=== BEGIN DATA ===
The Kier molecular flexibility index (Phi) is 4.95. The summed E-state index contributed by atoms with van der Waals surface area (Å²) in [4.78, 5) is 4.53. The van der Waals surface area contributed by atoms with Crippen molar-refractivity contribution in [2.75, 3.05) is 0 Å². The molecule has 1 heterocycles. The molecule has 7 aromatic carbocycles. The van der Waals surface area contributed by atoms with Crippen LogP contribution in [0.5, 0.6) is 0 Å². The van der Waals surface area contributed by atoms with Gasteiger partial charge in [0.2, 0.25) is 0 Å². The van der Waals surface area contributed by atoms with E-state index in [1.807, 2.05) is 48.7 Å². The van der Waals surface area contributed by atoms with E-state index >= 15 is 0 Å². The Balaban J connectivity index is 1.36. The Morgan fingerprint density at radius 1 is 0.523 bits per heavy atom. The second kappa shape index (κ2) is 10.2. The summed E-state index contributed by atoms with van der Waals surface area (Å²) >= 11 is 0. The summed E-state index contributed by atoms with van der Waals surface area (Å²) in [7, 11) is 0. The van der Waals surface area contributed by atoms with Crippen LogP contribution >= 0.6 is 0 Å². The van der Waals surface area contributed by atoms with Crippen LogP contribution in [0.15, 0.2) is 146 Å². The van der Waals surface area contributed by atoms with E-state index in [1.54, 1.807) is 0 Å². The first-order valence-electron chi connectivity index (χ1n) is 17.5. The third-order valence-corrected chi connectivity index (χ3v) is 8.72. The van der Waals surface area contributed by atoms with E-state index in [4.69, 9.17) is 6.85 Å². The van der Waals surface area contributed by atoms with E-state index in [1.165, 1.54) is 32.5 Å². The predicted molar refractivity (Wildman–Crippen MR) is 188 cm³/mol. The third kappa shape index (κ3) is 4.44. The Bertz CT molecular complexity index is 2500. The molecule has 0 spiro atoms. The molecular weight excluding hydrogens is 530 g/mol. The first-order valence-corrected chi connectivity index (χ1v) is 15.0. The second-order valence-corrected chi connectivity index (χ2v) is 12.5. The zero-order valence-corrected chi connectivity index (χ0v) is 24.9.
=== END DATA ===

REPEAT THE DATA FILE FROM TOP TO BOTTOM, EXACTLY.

The Kier molecular flexibility index (Phi) is 4.95. The summed E-state index contributed by atoms with van der Waals surface area (Å²) in [4.78, 5) is 4.53. The van der Waals surface area contributed by atoms with Crippen molar-refractivity contribution in [2.75, 3.05) is 0 Å². The molecule has 1 heterocycles. The molecule has 7 aromatic carbocycles. The van der Waals surface area contributed by atoms with Crippen LogP contribution in [0.5, 0.6) is 0 Å². The van der Waals surface area contributed by atoms with Gasteiger partial charge in [0.2, 0.25) is 0 Å². The van der Waals surface area contributed by atoms with E-state index in [1.807, 2.05) is 48.7 Å². The van der Waals surface area contributed by atoms with E-state index >= 15 is 0 Å². The Balaban J connectivity index is 1.36. The Morgan fingerprint density at radius 1 is 0.523 bits per heavy atom. The second kappa shape index (κ2) is 10.2. The summed E-state index contributed by atoms with van der Waals surface area (Å²) >= 11 is 0. The summed E-state index contributed by atoms with van der Waals surface area (Å²) in [7, 11) is 0. The van der Waals surface area contributed by atoms with Crippen LogP contribution >= 0.6 is 0 Å². The van der Waals surface area contributed by atoms with Crippen LogP contribution in [0.15, 0.2) is 146 Å². The van der Waals surface area contributed by atoms with E-state index in [1.54, 1.807) is 0 Å². The first-order valence-electron chi connectivity index (χ1n) is 17.5. The third-order valence-corrected chi connectivity index (χ3v) is 8.72. The van der Waals surface area contributed by atoms with E-state index in [4.69, 9.17) is 6.85 Å². The van der Waals surface area contributed by atoms with E-state index in [1.165, 1.54) is 32.5 Å². The predicted molar refractivity (Wildman–Crippen MR) is 188 cm³/mol. The third kappa shape index (κ3) is 4.44. The Bertz CT molecular complexity index is 2500. The molecule has 0 spiro atoms. The molecular weight excluding hydrogens is 530 g/mol. The first-order valence-corrected chi connectivity index (χ1v) is 15.0. The second-order valence-corrected chi connectivity index (χ2v) is 12.5. The zero-order valence-corrected chi connectivity index (χ0v) is 24.9.